ButI oversimplify. Apparently "Muqaddimah" means "Introduction"--in this case an introduction to The Book of Lessons and Archive of Early and Subsequent History, Dealing with Political Events Concerning Arabs, non-Arabs, and Berbers, and with their Contemporary Supreme Rulers (that from Bruce Lawrence's helpful introduction to the "Introduction"). The whole work is available in a three-volume Bollingen set at $325 (I haven't long version).
No amount of summary can do justice to the richness of this work, but it is possible to identify some themes that give some hint as to the originality and scope. As Lawrence says in his introduction, Ibn Khaldûn believes "that civilization is always and everywhere marked by the fundamental difference between urban and primitive, producing a tension that is also an interplay between nomad and merchant, desert and city, orality and literacy" (intro x). Perhaps even more extraordinary, he has a sense of process, of change--something we didn't think entered history until the age of Vico and Hegel.
He also exhibits a tireless willingness to pursue critical analysis: almost nothing passes under his gaze without some effort at informed judgment. He is a creature of his time, of course, and his judgments are not always ours. But it is always refreshing to observe his independence and vigor. Here, for example, he recalls a story he has heard about Alexander the Great:
Sea monsters prevented Alexander from building Alexandria. He took a wooden container in which a glass box was inserted, and dived in it to the bottom of the sea. There he drew pictures of the devilish monsters he saw. He then had metal effigies of these animals made and set them up opposite the place where building was going on. When the monsters came out and saw the effigies, they fled. Alexander was thus able to complete the building of Alexandria.It's a story that would do credit to Herodotus. But Herodotus would cease with the telling, or perhaps add a coy aside that he didn't know himself whether it was true. Ibn Khaldûn is not so restrained. "It is a long story," he remarks, "made up of nonsensical elements which are absurd for various reasons." Of these he offers three. One is the argument of sheer technical implausibility:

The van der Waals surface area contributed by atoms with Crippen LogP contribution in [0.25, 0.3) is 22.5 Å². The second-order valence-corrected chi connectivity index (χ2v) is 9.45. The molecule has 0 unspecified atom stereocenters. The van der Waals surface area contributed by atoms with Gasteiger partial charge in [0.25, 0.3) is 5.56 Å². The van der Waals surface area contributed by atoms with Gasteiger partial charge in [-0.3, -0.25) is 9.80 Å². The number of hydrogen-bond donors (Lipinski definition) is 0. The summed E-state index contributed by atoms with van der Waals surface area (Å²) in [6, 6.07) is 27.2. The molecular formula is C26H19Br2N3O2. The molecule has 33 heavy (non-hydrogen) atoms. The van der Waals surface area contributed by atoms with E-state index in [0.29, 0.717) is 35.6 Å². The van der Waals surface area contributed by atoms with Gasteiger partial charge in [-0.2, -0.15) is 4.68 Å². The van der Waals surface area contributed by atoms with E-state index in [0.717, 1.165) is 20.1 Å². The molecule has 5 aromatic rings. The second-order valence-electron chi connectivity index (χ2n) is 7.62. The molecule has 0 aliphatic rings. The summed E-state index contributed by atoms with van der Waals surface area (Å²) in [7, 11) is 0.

Were one to go deep into the water, even in a box, one would have too little air for natural breathing. Because of thaat, one's spirit would quickly become hot. Such a man would lack the cold air necessary to maintain a we3ll-balanced humouir of the lung and the vital spirits. He would perish on the spot.He also offers an argument from practical implausibility:
[R]ulers would not take such a risk. Any ruler who would attempt such a thing would work his own undoing and provoke the outbreak of revolt against himself, and be replaced by the people with someone else.If these two aren't enough, Ibn Khaldûn offers a third argument which we might regard as a clincher:
Furthermore, the jinn are not known to have specific forms and effigies. They are able to take on various forms. The story of the many heads they have intended to indicate ugliness and frightfulness. It is not intended to be taken literally.This stuff never stops. Go and read it for yourself.